Brave heart teenager beats rare spinal deformity disorder in complex surgery

  •  In a difficult marathon surgery lasting 9 hours; a 52 degree bend of the spine was treated by the ISIC team
  •  Not intimidated by the enormity of the situation, the confident teenager uploaded videos of her surgery and recovery on YouTube

New Delhi: Rashi Sahani (15) was a happy go lucky teenager until the day a medical examination revealed that she was suffering from a very rare and complex deformity of the spine.

Adolescence idiopathic scoliosis, as it is called is a rare disease causing spinal deformity or curvature, and needs major surgical intervention to be corrected.

Rashi’s problem was accidently detected when she went for X-ray of the chest in connection with the treatment of a minor lung ailment. It was discovered that she had a spinal curvature of 52.08 degrees.

A deformity that can both skew the appearance of a person and may cause physical discomfort as the child grows up, it needed immediate medical intervention. At Indian Spinal Injuries Centre (ISIC), Dr Vikas Tandon, Consultant Spine Services, Indian Spinal Injuries Centre, took the young Rashi under his treatment. A veteran of such cases, Dr Tandon had conducted as many as 25 such surgeries before Rashi, some in much younger children.

Adolescent idiopathic scoliosis is an abnormal curvature of the spine that appears in late childhood or adolescence. Instead of growing straight, the spine develops a side-to-side curvature, usually in an elongated “S” or “C” shape; the bones of the spine are also slightly twisted or rotated. Some children are born with such a disorder. However, Rashi developed it in later childhood. About 90% cases of idiopathic scoliosis happen between the age group of 11-18 yrs.

The spinal surgery and the treatment thereafter is not easy or simple by any standard. It involves a massive and complicated surgery which also entails the risk of neurological damage if not done under the supervision of an expert and experienced doctor. Patients with Scoliosis have to be treated early before the curve advances aggressively and is a threat to normal functioning of the body’s organs.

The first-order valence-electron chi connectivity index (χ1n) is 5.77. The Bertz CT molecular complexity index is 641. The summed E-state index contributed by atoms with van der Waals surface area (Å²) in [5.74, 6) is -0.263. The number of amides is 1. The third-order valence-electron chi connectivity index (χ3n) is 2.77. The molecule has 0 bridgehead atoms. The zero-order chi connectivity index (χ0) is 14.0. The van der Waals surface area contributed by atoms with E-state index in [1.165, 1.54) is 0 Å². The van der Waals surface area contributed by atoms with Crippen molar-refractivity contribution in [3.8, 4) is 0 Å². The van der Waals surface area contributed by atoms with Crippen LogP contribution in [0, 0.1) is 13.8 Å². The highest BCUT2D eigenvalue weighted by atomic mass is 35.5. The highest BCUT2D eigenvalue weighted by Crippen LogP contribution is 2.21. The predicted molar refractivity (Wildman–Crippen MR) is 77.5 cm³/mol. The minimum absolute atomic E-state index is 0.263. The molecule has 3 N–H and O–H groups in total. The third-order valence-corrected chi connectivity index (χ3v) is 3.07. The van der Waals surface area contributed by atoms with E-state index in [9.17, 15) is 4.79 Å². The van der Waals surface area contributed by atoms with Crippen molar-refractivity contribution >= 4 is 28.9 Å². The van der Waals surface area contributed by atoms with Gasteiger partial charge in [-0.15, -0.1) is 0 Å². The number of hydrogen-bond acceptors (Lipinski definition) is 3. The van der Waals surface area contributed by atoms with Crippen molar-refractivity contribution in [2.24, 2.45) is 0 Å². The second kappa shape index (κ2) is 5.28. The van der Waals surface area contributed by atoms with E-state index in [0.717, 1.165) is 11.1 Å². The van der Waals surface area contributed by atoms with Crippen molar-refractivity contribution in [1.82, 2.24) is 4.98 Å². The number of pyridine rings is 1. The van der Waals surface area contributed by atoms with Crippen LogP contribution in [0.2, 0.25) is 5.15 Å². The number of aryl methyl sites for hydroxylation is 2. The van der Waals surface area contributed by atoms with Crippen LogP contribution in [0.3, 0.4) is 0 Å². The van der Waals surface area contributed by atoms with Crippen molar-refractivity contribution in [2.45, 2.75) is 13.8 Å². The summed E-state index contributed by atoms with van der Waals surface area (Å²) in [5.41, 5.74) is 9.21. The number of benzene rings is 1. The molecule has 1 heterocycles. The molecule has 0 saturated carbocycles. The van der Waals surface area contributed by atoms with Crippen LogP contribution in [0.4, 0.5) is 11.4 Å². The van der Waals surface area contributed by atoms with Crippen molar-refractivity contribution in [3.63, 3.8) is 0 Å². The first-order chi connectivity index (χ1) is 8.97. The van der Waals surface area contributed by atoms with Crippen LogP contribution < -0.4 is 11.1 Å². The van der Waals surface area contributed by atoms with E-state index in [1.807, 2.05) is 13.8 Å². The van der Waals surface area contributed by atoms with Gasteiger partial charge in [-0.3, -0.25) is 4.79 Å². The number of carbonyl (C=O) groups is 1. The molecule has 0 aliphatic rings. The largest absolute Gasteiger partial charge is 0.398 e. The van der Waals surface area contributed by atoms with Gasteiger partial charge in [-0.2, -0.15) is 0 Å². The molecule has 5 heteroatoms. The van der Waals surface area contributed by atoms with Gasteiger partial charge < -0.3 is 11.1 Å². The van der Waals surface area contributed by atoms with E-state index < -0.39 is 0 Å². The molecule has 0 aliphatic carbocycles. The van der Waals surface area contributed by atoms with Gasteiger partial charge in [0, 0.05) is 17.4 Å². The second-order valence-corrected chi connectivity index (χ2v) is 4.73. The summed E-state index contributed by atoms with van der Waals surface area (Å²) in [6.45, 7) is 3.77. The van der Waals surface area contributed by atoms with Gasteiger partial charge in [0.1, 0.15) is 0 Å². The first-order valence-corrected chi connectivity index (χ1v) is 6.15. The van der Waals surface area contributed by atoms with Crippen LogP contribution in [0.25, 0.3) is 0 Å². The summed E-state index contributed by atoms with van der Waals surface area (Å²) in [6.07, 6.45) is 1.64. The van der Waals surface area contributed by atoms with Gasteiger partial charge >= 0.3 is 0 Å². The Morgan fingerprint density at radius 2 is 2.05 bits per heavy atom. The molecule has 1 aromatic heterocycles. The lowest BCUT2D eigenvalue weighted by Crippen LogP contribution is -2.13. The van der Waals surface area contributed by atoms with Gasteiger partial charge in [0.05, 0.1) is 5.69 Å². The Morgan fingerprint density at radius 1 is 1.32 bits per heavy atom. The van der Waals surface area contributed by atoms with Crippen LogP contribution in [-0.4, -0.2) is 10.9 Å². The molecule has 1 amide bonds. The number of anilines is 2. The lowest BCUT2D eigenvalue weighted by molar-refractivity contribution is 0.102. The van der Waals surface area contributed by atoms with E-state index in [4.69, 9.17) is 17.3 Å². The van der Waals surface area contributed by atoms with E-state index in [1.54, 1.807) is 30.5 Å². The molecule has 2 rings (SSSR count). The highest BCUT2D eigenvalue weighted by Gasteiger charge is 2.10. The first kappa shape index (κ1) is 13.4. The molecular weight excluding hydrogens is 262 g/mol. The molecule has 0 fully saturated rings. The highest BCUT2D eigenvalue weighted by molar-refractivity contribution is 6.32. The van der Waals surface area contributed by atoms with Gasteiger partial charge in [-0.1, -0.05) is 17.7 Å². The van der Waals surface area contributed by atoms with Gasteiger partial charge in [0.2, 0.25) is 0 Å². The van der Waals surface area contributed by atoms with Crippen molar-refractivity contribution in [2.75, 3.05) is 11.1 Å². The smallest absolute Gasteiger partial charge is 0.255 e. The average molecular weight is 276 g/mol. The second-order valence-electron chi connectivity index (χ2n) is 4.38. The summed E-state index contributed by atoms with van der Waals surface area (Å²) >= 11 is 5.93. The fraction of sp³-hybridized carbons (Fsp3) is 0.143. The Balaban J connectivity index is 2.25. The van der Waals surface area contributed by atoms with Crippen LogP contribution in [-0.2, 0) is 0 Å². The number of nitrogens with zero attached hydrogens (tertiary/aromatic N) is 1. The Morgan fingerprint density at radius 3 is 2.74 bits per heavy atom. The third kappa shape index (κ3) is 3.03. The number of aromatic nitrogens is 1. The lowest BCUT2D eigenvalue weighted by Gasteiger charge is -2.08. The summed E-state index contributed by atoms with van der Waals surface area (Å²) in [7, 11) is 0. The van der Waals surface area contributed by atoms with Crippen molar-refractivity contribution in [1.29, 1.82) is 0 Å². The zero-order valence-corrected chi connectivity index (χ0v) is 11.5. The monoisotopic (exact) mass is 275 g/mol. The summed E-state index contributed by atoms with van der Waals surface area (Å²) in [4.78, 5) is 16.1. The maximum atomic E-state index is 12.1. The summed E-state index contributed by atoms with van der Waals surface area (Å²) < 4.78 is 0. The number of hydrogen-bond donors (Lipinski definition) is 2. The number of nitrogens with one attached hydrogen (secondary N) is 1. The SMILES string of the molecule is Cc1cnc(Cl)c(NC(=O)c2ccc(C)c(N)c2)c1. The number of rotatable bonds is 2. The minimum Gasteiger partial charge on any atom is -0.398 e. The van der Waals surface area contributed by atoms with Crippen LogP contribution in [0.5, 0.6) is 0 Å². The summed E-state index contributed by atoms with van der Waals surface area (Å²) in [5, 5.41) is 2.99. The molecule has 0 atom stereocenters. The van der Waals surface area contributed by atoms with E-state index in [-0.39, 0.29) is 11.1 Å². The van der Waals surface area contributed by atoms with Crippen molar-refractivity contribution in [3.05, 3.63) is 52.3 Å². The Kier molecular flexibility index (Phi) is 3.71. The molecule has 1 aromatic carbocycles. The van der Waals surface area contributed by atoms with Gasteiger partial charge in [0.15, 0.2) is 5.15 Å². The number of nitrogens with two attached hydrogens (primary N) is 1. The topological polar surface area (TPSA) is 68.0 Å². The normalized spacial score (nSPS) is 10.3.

The patient, however, was very confident about her surgery and upbeat about her recovery.

A team of 5 doctors, nurses and technicians led by Dr Tandon conducted the marathon surgery to correct the deformed spine. Lasting nine hours, the surgery successfully corrected the curvature and set the young girl for a safe and sound recovery.

“This disorder is very rare and so is the surgery. Besides, there is no known cause as to why the spinal curvature of a child becomes suddenly deformed. Since spine is a very sensitive part of our body and the core of the central nervous system, any mishap in handling it can have lasting impact on the entire body which is controlled by the nervous system. There is always a risk of nerve damage during such a difficult spinal procedure. However, given our experience, we were confident of ensuring a good outcome,” said Dr Tandon, Consultant Spine Services, Indian Spinal Injuries Centre.

The young patient, on the other hand, was upbeat and positive right through the entire treatment, even as she was well aware of the risks and potentially negative consequences, the threat of which such a major surgery always holds. She also decided to use her case to raise awareness among people about the disorder and the fact that it can be treated. She went on to upload her pre and post surgery videos on YouTube, highlighting her recovery.

‘Scoliosis will not define me, not ashamed to be called a curvy girl’- is the starting line of her YouTube video. This is the message that should be spread that not let the disease define you, lets defy the disease.

“I am very happy that ISIC got the chance to treat Rashi. In India, physical deformity is a major taboo, especially when it happens to girls. This shouldn’t be the case. We need to shed this taboo and spread education about the treatability of spinal deformity. Rashi’s positive approach and her determination to defy the taboo associated with it is a major boost to other patients,” said, Dr H S Chhabra – Medical Director and Chief of Spine Services, Indian Spinal Injuries Centre.

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